With a truly surprising move, Epic Games has decided to release Fortnite for Android outside of Google Play, the official store of smartphones and tablets with the operating system created by the Big G. itself.
The reasons for this decision? Business, obviously: Google indeed takes a percentage of profits that software houses do with their apps and also on purchases within the software itself, as it happens with Fortnite. Purchases that at Epic Games mean multi-million dollar earnings.
Google Play also provides publishers with great visibility and other important tools, but Epic for Fortnite does not really need advertising given the huge success it is obtaining on every gaming platform. We can say that the software house with Fornite has managed to have a sort of permanent Pokerstars casino bonus code.
So, could the launch of Fortnite for Android outside of Google Play really represent a revolution in the distribution of apps on smartphones and tablets? It is difficult to imagine that a total upheaval will occur: most of the software houses undoubtedly need Google Play, especially small businesses that need to become well-known by a big audience.
The same users that through so many years have been accustomed to thinking that the only way to download apps is from Google Play, and it is hard to change such consolidated habits, except for highly anticipated apps like Fortnite.
It is not impossible to assume, however, that other very important launches for apps already well known to the general public can occur outside Google Play following the breaking of the taboo made by Fortnite but, in our opinion, these will be rare cases in, who knows, how many years.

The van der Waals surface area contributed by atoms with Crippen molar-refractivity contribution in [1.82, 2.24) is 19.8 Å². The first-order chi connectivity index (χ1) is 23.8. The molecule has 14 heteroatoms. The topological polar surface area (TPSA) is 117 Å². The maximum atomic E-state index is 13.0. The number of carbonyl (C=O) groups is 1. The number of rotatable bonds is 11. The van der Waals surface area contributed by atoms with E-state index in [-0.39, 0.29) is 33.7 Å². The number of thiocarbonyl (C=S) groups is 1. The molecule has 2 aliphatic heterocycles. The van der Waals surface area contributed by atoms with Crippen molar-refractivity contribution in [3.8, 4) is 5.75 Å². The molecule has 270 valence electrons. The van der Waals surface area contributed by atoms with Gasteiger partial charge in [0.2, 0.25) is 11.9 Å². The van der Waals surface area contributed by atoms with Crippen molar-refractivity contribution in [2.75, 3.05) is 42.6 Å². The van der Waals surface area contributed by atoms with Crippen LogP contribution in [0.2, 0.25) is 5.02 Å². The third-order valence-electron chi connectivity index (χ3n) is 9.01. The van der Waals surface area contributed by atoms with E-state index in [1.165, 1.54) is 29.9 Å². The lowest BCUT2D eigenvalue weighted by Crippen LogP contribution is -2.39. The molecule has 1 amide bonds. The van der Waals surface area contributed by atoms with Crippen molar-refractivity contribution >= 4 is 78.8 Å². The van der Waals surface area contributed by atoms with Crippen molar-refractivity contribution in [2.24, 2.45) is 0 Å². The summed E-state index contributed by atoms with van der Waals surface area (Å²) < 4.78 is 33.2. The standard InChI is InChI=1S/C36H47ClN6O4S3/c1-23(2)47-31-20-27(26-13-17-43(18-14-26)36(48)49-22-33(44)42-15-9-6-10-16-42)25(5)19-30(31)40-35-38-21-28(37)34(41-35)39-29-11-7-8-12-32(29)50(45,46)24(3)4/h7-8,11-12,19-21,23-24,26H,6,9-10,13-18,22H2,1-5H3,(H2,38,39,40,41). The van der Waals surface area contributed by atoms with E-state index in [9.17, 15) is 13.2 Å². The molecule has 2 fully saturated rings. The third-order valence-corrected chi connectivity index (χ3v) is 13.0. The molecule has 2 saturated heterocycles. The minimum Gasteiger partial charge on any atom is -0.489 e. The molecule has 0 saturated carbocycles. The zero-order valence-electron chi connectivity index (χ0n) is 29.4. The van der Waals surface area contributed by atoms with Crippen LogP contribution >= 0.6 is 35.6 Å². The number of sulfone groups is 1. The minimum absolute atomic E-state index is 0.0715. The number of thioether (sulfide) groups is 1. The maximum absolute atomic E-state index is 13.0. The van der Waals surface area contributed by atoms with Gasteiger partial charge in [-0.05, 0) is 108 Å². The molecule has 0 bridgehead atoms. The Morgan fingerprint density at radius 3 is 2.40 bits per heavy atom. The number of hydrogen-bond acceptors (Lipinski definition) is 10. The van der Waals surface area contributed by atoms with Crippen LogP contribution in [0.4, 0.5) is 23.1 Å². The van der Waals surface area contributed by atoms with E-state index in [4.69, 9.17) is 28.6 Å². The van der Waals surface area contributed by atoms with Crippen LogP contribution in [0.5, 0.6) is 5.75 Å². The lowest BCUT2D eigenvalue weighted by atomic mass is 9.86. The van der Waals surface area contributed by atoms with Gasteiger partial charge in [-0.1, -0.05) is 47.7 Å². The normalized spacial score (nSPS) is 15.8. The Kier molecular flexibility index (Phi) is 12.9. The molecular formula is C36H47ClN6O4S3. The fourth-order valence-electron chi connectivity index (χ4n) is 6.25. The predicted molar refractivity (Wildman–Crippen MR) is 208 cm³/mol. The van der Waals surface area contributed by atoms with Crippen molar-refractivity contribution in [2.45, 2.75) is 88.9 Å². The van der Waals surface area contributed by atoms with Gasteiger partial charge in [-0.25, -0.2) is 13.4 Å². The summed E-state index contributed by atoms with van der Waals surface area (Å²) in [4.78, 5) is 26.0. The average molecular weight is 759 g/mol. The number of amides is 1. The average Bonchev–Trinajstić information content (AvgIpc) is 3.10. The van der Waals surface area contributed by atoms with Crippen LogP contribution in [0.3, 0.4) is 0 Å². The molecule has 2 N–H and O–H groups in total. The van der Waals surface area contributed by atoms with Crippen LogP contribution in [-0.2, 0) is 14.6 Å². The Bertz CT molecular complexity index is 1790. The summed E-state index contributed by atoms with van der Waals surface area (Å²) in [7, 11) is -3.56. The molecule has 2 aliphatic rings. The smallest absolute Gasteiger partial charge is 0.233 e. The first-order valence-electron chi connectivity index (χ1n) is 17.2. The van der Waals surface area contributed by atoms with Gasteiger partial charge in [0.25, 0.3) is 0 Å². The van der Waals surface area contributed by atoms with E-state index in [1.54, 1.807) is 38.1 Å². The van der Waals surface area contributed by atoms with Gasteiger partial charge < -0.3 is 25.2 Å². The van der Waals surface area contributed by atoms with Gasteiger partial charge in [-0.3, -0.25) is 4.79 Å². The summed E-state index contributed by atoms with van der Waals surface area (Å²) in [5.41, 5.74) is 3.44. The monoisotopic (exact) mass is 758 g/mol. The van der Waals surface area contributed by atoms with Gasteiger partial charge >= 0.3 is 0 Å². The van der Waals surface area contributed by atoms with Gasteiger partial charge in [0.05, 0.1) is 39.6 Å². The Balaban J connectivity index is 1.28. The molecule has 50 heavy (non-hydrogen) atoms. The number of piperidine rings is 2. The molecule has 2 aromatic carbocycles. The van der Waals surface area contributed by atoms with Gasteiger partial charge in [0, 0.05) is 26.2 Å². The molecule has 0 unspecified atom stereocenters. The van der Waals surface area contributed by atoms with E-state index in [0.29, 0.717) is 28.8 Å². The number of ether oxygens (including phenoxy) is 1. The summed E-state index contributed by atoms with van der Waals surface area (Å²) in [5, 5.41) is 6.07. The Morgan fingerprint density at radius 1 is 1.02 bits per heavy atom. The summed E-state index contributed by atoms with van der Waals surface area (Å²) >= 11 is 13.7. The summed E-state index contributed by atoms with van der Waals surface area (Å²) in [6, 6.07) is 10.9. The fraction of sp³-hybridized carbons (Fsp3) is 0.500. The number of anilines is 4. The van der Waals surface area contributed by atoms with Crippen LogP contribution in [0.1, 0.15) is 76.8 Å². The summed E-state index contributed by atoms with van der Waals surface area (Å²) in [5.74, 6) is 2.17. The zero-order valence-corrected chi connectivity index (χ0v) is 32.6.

Of course, then, there were controversies and heavy bumps from Google to Epic regarding the security of installation of Fortnite. The shooter indeed requires the preliminary installation of a special device, from which then start the download of the game from Epic’s servers.
Deploying an installer outside of the Play Store is a practice that obviously strongly increases the risk for inexperienced users, who may not download it from Epic’s official website, but from the first malicious link they can come across in the web. In addition, the installer is not protected by the series of controls present on the Play Store that, although not infallible, are still more effective than the total absence of them.
And soon after the launch, Google itself almost immediately discovered a serious vulnerability in the installer of Fortnite, which potentially allowed other malware to access the device of unsuspecting videogamers through a type of cyber attack known as man-in-the- disk. The Big G has immediately privately informed Epic Games, that has promptly closed the flaw, making the news public. This was not appreciated by Epic, but Google probably used this also as a warning for those users wishing to embark on a similar operation.
So, will Fortnite be the only exception that confirms the rule or other software houses will follow Epic Games? We’ll surely find it out soon.